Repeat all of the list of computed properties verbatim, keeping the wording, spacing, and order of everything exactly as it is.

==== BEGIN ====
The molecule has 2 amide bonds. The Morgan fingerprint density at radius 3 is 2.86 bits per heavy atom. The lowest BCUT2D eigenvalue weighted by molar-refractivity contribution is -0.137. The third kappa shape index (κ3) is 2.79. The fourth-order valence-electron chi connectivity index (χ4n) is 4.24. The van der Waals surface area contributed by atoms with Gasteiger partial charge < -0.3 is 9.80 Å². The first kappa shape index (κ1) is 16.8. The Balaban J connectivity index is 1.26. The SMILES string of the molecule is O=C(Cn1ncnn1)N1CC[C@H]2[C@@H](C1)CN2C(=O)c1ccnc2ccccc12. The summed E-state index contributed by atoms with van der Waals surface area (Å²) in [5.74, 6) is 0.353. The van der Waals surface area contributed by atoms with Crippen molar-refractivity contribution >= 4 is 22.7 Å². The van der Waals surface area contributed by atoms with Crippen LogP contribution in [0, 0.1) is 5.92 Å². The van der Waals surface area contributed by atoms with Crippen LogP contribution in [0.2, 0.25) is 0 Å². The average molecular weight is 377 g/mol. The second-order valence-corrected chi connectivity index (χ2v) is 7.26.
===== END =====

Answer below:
The molecule has 2 amide bonds. The Morgan fingerprint density at radius 3 is 2.86 bits per heavy atom. The lowest BCUT2D eigenvalue weighted by molar-refractivity contribution is -0.137. The third kappa shape index (κ3) is 2.79. The fourth-order valence-electron chi connectivity index (χ4n) is 4.24. The van der Waals surface area contributed by atoms with Gasteiger partial charge < -0.3 is 9.80 Å². The first kappa shape index (κ1) is 16.8. The Balaban J connectivity index is 1.26. The SMILES string of the molecule is O=C(Cn1ncnn1)N1CC[C@H]2[C@@H](C1)CN2C(=O)c1ccnc2ccccc12. The summed E-state index contributed by atoms with van der Waals surface area (Å²) in [5.74, 6) is 0.353. The van der Waals surface area contributed by atoms with Crippen molar-refractivity contribution >= 4 is 22.7 Å². The van der Waals surface area contributed by atoms with Crippen LogP contribution in [0, 0.1) is 5.92 Å². The van der Waals surface area contributed by atoms with Crippen LogP contribution in [0.2, 0.25) is 0 Å². The average molecular weight is 377 g/mol. The second-order valence-corrected chi connectivity index (χ2v) is 7.26.